According to a recent report from Fidelity Investments, the average 401(k) balance in the second quarter of 2022 was $103,800. Because of a tough market, that average is down 17% from the prior year.

Occasional backward momentum is a normal occurrence for investors. But knowing the stock market has downturns doesn't make it easier to manage. Most savers (including me) see their retirement balances dip and wonder if they'll ever catch up.

To quiet those nervous thoughts, let's walk through what it takes to turn your $100,000 balance into $1 million by the time you retire.

Monthly investments to retire a millionaire

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The table below shows the estimated monthly investment you'd need to grow a $100,000 nest egg to $1 million, based on the years left until retirement.

Years Until Retirement

Starting Account Balance

Additional Monthly Investment

Balance at Retirement





















Table data source: Author calculations via

The numbers assume the funds are invested to grow at 7% annually on average. As you know, the stock market doesn't behave uniformly from one year to the next. Fortunately, an average growth rate allows for ups and downs in individual years, as long as they balance out over time to 7%.

That 7% is in line with the stock market's historic long-term performance, net of inflation. It's an appropriate rate to use for projections covering 15 years or more. The longer the time frame, the better the chance you have of meeting or beating a 7% average growth rate.

Note that all five scenarios also assume you invest continually, whether the market is up or down.

Time is your friend

You can see from the numbers that growing $100,000 into $1 million is easier with a longer timeline. If you've already saved $100,000 and you're not retiring for 35 years, for example, you may not need additional contributions to reach the millionaire milestone. You could probably wait and watch price appreciation -- and, where applicable, reinvested dividends -- help add a zero to your retirement balance.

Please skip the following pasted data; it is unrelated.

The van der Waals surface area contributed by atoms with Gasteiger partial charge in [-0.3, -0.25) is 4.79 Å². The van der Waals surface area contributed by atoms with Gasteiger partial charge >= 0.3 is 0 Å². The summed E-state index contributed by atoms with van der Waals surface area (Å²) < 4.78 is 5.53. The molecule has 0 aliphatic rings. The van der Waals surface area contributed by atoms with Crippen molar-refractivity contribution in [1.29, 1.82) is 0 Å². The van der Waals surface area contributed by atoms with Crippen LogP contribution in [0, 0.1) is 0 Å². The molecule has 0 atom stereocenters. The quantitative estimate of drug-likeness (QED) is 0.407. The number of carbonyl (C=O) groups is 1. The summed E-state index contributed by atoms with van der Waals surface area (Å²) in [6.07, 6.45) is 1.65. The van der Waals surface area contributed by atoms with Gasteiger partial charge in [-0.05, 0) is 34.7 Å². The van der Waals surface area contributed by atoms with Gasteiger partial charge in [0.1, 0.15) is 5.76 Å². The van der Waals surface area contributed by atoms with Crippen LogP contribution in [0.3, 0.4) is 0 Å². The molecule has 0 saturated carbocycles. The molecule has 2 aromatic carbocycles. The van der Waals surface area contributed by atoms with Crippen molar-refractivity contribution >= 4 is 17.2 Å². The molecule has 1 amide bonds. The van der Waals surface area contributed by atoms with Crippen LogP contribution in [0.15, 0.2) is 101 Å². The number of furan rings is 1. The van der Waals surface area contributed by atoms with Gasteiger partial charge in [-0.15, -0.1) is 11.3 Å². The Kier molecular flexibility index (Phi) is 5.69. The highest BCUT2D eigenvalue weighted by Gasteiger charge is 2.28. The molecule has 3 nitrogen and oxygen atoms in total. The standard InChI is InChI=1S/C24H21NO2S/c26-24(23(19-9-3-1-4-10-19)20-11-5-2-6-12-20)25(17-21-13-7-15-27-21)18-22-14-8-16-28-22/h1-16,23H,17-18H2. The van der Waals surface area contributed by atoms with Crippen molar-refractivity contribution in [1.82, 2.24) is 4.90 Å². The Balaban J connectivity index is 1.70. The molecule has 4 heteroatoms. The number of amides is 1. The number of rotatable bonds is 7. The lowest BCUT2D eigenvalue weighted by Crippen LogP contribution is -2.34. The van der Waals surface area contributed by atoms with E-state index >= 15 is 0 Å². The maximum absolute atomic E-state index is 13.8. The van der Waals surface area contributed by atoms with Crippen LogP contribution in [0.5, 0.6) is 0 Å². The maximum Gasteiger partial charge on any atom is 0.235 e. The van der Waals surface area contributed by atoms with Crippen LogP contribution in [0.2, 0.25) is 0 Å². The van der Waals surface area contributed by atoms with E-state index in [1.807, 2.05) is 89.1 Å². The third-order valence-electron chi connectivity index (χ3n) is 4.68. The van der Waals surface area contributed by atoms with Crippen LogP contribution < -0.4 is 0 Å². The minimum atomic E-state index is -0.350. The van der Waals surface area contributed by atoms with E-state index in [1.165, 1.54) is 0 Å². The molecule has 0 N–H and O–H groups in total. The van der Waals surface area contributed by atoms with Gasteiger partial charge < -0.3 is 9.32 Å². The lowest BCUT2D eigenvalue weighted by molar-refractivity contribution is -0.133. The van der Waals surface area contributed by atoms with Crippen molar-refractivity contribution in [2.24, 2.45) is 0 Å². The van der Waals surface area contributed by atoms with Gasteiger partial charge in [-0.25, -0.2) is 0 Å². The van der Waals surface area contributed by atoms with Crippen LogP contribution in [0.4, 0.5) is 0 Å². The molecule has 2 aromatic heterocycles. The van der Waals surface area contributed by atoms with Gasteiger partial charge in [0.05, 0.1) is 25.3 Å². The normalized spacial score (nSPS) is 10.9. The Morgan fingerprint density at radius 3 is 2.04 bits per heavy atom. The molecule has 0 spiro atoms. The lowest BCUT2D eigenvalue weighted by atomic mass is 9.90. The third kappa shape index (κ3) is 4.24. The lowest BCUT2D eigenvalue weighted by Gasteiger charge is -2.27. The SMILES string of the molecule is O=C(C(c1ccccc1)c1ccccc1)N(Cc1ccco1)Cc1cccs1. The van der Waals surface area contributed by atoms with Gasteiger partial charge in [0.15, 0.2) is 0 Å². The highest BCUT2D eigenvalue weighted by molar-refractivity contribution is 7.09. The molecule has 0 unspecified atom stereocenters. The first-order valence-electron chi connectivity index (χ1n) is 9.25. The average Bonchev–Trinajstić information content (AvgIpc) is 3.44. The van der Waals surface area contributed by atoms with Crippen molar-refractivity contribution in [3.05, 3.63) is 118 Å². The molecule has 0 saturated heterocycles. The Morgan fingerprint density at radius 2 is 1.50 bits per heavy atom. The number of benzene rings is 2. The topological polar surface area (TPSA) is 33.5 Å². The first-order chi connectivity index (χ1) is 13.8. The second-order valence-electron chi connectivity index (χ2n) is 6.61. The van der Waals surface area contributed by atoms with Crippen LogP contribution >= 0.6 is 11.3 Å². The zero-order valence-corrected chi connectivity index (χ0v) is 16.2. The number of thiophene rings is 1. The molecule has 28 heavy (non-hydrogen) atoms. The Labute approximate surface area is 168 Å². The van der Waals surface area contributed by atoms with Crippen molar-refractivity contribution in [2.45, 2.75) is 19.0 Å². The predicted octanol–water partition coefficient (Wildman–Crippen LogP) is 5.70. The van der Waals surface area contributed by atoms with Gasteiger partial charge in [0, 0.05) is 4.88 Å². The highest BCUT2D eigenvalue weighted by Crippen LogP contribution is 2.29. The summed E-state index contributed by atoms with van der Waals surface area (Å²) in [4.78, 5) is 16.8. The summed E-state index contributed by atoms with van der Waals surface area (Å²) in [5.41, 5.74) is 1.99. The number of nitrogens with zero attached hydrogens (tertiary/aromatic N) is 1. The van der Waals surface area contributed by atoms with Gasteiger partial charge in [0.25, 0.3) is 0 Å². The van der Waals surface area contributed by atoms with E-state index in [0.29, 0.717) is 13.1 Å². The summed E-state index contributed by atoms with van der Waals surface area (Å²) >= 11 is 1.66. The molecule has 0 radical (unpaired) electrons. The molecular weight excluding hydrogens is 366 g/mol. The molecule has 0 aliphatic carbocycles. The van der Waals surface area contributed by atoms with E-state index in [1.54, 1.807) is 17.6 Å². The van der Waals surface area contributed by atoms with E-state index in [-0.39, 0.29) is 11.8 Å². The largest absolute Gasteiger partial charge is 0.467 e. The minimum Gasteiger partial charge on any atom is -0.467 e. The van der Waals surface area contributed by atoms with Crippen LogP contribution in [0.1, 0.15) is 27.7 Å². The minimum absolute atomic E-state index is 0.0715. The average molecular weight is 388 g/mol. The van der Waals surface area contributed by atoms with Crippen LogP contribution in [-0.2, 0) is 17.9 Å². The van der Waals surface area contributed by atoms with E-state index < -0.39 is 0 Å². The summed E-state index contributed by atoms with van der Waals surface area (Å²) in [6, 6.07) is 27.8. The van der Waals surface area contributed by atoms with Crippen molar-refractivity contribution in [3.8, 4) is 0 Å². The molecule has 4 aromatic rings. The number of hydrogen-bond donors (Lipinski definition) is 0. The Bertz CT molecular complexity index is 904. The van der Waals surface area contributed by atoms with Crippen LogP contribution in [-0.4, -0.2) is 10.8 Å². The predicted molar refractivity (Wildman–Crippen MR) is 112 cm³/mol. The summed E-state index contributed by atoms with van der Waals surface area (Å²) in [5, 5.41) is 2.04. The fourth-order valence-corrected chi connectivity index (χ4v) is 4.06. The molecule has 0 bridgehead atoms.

In time frames shorter than 25 years, the required monthly investment ramps up quickly. At 15 years, for example, the monthly investment exceeds the maximum 401(k) contribution limit, including catch-up contributions. You'd have to save excess funds in another account.

When your timeline is short

If your retirement timeline is on the short side, you could face some tough decisions, especially if you can't afford a monthly contribution of $2,000 or more.

Go through your expenses and cut back where you can. Raise your contribution to the highest level you can afford. Then, plan on reassessing your situation every year.

The math might not be on your side today, but that can change. You could see quick growth on the other side of this down market, for example. If you raise your contributions now, your savings outlook might seem much better in a few years.

Invest early and often

Investing early and often is the key to adding zeros to your retirement balance. Whether you want to go from $100,000 to $1 million or $500,000 to $5 million, the process is the same: Maximize your monthly contributions and keep investing for decades, whether the market is up or down. No matter what your starting point is, that's how you'll create the retirement you want.